Randall Horton, philosophy teacher, with a look at why some women hate philosophy.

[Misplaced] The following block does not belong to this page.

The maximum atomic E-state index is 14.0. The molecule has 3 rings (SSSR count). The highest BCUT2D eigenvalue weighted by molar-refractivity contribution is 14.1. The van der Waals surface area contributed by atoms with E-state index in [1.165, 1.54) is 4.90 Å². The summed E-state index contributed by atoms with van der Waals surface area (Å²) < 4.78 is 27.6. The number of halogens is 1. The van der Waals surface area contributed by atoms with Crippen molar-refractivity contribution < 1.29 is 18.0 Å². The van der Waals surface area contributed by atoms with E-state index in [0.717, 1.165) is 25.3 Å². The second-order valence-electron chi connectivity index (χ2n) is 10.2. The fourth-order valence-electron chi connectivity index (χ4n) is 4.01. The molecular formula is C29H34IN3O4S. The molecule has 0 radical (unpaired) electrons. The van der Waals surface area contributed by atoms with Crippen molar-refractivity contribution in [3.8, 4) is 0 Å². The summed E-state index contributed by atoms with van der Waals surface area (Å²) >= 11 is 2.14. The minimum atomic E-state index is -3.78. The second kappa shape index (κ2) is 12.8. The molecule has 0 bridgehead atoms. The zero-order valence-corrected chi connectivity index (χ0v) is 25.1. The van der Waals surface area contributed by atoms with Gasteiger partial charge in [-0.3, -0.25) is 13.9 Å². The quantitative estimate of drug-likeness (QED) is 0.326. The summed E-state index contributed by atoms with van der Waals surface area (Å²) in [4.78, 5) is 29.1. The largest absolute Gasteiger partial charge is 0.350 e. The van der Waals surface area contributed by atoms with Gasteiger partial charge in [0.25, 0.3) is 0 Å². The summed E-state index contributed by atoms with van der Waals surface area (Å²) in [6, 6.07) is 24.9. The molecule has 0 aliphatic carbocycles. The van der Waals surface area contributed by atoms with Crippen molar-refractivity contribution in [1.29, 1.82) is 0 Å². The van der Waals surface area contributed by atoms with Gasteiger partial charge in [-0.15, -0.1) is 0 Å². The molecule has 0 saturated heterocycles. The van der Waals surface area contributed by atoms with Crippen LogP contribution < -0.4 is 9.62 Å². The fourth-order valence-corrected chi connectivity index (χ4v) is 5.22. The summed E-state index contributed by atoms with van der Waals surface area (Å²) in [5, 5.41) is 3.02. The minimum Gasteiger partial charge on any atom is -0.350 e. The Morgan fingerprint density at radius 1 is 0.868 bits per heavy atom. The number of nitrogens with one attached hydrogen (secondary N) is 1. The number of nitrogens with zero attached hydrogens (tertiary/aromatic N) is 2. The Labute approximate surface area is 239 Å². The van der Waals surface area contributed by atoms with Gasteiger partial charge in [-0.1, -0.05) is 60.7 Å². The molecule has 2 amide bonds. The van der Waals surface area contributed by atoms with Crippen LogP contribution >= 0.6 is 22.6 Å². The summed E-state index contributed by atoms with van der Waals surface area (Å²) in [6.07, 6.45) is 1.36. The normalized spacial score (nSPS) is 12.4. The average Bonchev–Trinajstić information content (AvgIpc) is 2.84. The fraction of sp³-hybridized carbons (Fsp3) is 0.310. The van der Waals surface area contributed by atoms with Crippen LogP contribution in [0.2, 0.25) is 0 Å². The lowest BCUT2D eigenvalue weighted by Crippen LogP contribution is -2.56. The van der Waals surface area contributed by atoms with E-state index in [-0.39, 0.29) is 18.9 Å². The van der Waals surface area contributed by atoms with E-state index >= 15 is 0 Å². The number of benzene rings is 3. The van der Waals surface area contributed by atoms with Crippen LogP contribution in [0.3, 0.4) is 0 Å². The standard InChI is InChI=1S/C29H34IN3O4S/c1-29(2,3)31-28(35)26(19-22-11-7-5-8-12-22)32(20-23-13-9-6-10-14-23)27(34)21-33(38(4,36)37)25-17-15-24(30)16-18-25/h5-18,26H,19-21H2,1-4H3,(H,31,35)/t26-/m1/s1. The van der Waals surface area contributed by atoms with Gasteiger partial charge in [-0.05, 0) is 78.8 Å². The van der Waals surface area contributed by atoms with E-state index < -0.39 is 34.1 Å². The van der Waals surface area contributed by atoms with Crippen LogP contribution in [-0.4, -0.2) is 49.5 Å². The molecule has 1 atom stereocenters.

Richard Dawkins recently set off a firestorm of protest when he asked, hypothetically, which kinds of rapes are worse than others. Dawkins responded to his angry detractors by pointing out that philosophers traditionally wade into hot water to explore the toughest questions with logic that isn’t tainted with extreme emotion and asking that cooler heads prevail. On his website, he wrote a piece in which he said, “I hope I have said enough . . . to justify my belief that rationalists like us should be free to follow moral philosophic questions without emotion swooping in to cut off all discussion, however hypothetical.” Only through continuing discussion and debate can we improve our understanding of tough questions, and it is the philosopher’s job to confront moral challenges with courage and openness. It is true, as Dawkins says, that evaluating the seriousness of any given crime is an important job and juries must do so each time they decide on a serious criminal case, but it isn’t entirely clear that Dawkins was advancing the cause of advanced criminology with his examples. Philosophical discourse of moral problems is generally aimed at solving some problem, but it isn’t immediately clear what problem Dawkins was trying to solve. Dawkins claims he used examples of rape because, “I wanted to challenge the taboo, just as I want to challenge all taboos against free discussion.”